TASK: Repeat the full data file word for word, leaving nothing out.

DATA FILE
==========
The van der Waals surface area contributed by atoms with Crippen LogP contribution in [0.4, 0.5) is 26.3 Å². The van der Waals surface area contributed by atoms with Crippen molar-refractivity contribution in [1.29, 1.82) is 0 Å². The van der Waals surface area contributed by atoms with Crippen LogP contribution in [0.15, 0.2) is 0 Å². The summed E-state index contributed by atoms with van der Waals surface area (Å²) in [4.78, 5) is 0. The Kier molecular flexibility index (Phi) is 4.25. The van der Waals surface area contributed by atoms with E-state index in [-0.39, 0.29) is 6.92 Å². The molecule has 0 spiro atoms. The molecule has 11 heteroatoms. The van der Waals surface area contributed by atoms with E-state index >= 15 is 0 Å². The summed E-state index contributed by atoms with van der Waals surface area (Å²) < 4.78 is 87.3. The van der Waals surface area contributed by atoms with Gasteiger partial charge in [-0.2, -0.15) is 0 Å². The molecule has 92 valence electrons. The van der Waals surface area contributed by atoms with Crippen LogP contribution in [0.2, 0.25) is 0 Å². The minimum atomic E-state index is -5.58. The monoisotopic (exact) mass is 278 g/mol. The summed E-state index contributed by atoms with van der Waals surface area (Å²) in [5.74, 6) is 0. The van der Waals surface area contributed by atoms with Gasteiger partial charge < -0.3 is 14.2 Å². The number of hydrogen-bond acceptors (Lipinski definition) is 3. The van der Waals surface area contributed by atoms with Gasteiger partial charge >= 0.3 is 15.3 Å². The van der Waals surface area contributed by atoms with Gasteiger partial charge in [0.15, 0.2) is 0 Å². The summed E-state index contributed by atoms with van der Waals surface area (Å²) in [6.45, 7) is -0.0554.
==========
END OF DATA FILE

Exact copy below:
The van der Waals surface area contributed by atoms with Crippen LogP contribution in [0.4, 0.5) is 26.3 Å². The van der Waals surface area contributed by atoms with Crippen molar-refractivity contribution in [1.29, 1.82) is 0 Å². The van der Waals surface area contributed by atoms with Crippen LogP contribution in [0.15, 0.2) is 0 Å². The summed E-state index contributed by atoms with van der Waals surface area (Å²) in [4.78, 5) is 0. The Kier molecular flexibility index (Phi) is 4.25. The van der Waals surface area contributed by atoms with E-state index in [-0.39, 0.29) is 6.92 Å². The molecule has 0 spiro atoms. The molecule has 11 heteroatoms. The van der Waals surface area contributed by atoms with E-state index >= 15 is 0 Å². The summed E-state index contributed by atoms with van der Waals surface area (Å²) < 4.78 is 87.3. The van der Waals surface area contributed by atoms with Gasteiger partial charge in [-0.2, -0.15) is 0 Å². The molecule has 92 valence electrons. The van der Waals surface area contributed by atoms with Crippen LogP contribution in [0.2, 0.25) is 0 Å². The minimum atomic E-state index is -5.58. The monoisotopic (exact) mass is 278 g/mol. The summed E-state index contributed by atoms with van der Waals surface area (Å²) in [5.74, 6) is 0. The van der Waals surface area contributed by atoms with Gasteiger partial charge < -0.3 is 14.2 Å². The number of hydrogen-bond acceptors (Lipinski definition) is 3. The van der Waals surface area contributed by atoms with Gasteiger partial charge >= 0.3 is 15.3 Å². The van der Waals surface area contributed by atoms with Gasteiger partial charge in [0.15, 0.2) is 0 Å². The summed E-state index contributed by atoms with van der Waals surface area (Å²) in [6.45, 7) is -0.0554.